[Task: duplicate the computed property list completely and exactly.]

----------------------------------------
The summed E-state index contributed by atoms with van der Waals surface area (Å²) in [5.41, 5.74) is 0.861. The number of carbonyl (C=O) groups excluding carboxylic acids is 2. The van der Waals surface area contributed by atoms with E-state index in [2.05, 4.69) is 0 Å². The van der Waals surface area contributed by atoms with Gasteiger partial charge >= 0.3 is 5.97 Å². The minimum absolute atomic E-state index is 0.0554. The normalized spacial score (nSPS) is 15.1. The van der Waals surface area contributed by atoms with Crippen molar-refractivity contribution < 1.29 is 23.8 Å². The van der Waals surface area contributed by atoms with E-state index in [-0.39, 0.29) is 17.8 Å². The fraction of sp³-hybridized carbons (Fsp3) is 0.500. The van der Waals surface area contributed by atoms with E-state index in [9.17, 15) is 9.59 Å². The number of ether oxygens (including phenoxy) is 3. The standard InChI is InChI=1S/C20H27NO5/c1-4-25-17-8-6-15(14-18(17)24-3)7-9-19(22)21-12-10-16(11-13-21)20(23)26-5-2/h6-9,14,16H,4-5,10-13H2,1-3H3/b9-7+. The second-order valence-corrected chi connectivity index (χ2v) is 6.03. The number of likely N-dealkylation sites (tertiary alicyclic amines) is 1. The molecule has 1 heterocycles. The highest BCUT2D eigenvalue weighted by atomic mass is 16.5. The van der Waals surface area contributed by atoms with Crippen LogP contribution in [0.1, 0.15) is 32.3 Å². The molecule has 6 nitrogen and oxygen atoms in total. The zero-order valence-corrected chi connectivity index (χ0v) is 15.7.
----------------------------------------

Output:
The summed E-state index contributed by atoms with van der Waals surface area (Å²) in [5.41, 5.74) is 0.861. The number of carbonyl (C=O) groups excluding carboxylic acids is 2. The van der Waals surface area contributed by atoms with E-state index in [2.05, 4.69) is 0 Å². The van der Waals surface area contributed by atoms with Gasteiger partial charge >= 0.3 is 5.97 Å². The minimum absolute atomic E-state index is 0.0554. The normalized spacial score (nSPS) is 15.1. The van der Waals surface area contributed by atoms with Crippen molar-refractivity contribution < 1.29 is 23.8 Å². The van der Waals surface area contributed by atoms with E-state index in [-0.39, 0.29) is 17.8 Å². The fraction of sp³-hybridized carbons (Fsp3) is 0.500. The van der Waals surface area contributed by atoms with E-state index in [9.17, 15) is 9.59 Å². The number of ether oxygens (including phenoxy) is 3. The standard InChI is InChI=1S/C20H27NO5/c1-4-25-17-8-6-15(14-18(17)24-3)7-9-19(22)21-12-10-16(11-13-21)20(23)26-5-2/h6-9,14,16H,4-5,10-13H2,1-3H3/b9-7+. The second-order valence-corrected chi connectivity index (χ2v) is 6.03. The number of likely N-dealkylation sites (tertiary alicyclic amines) is 1. The molecule has 1 heterocycles. The highest BCUT2D eigenvalue weighted by atomic mass is 16.5. The van der Waals surface area contributed by atoms with Crippen LogP contribution in [0.1, 0.15) is 32.3 Å². The molecule has 6 nitrogen and oxygen atoms in total. The zero-order valence-corrected chi connectivity index (χ0v) is 15.7.